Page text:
"If you have stuff to do in the city throughout the day you have to get that done early. I live in Queens and travelling up to the Bronx, especially with work as well, you have to take everything into consideration. It's obviously a bigger city to try and get around with public transport and everything else."

Again, O'Halloran echoed his players and bemoaned the difficulties involved in making training sessions. Involved as a player in 1999 when New York first entered the Connacht championship, O'Halloran is a stalwart of New York GAA and understands the sacrifices players must undertake.

A lot of people will come out to America now and they won't know a single soul, but they'll come into Gaelic Park and they'll see somebody playing that they know from home and right there you've got an instant connection

"We've got some players coming from Queens and Manhattan, and I think we have one player coming from Brooklyn and they're dealing with subways and rush hour traffic, so it's not easy."

Situated off the 242nd street subway station at the very extreme of the 1 line, Gaelic Park is as farremoved from the hustle and bustle of Manhattan as anywhere in New York. It takes over an hour, and 32 subway stops, to get from Queens to Gaelic Park at off-peak times, and even longer from Brooklyn.

While O'Halloran is able to oversee training with his squad three times a week, the lack of a county gym prevents him from doing weight sessions with his troops, something that has become a staple of any intercounty training regime in Ireland.



To circumvent this, New York must improvise, and players are expected to do gym work on their own time.

"It's tough," according to Hogan. "Everyone's kind of expected to put in their own work. Most county teams will do maybe four nights on the pitch and they might have a night or two in the gym. We're expected to do our own sort of weights. Physios and trainers will send us the programmes we're expected to do.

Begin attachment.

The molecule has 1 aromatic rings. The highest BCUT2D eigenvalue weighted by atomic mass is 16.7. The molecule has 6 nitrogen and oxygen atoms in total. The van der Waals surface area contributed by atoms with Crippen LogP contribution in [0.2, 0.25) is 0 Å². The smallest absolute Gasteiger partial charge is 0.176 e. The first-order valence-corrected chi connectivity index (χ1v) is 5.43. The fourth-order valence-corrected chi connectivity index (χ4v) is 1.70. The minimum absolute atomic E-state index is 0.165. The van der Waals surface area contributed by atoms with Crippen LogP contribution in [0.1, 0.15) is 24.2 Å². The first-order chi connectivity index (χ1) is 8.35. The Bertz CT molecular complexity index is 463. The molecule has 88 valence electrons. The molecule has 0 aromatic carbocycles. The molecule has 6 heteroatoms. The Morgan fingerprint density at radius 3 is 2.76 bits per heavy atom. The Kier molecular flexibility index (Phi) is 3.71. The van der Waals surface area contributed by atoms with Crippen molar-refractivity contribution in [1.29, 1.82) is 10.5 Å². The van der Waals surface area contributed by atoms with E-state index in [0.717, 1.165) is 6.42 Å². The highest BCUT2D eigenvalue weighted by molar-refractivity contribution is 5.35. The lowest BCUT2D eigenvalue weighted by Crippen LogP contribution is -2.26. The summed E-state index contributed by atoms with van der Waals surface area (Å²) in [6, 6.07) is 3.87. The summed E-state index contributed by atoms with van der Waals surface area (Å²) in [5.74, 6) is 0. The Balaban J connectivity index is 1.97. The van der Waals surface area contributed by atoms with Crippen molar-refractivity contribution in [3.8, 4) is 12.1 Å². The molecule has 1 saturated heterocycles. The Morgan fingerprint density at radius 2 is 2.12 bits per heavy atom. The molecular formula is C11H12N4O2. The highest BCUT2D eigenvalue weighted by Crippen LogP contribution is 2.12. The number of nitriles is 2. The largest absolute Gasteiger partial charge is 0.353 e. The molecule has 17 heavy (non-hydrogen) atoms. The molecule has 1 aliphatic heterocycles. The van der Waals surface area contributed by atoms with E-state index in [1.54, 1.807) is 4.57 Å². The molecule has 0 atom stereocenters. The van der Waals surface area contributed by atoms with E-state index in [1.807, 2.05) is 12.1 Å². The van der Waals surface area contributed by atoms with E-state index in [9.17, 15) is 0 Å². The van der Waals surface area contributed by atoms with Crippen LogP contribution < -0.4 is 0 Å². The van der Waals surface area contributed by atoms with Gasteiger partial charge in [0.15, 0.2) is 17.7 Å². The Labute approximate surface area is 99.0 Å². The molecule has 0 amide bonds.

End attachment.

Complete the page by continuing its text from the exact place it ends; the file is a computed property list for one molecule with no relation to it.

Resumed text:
"It's a lot to ask, especially when you factor in guys with their jobs. Jobs come first, that's why a lot of guys came over from Ireland, you know to work."


What then, drives players if they have to go through all of that effort for what is essentially one game a year, barring a cataclysmic shock against Mayo next week? Well, Hogan believes that the GAA is an integral part of life for the Irish community in New York.

"I think it's vastly important. A lot of people will come out to America now and they won't know a single soul, but they'll come into Gaelic Park and they'll see somebody playing that they know from home and right there you've got an instant connection."

While a Championship win still eludes New York, recent years have seen significant progress. Roscommon and Leitrim both escaped by the skin of their teeth in 2016 and 2018 respectively.

Having said that, Mayo represent a different prospect altogether, coming to Gaelic Park as league champions. Chances of a scare similar to those inflicted on Roscommon and Leitrim are slim, but Hogan is hoping that the Exiles can put in a performance that reflects the enormous sacrifices made by his teammates.

"We just expect to make this as an uncomfortable experience as we can for them. I know a lot of people don't really have the backing for us, but we're just going to try and stick together and hopefully get a result that shows the effort that we put in."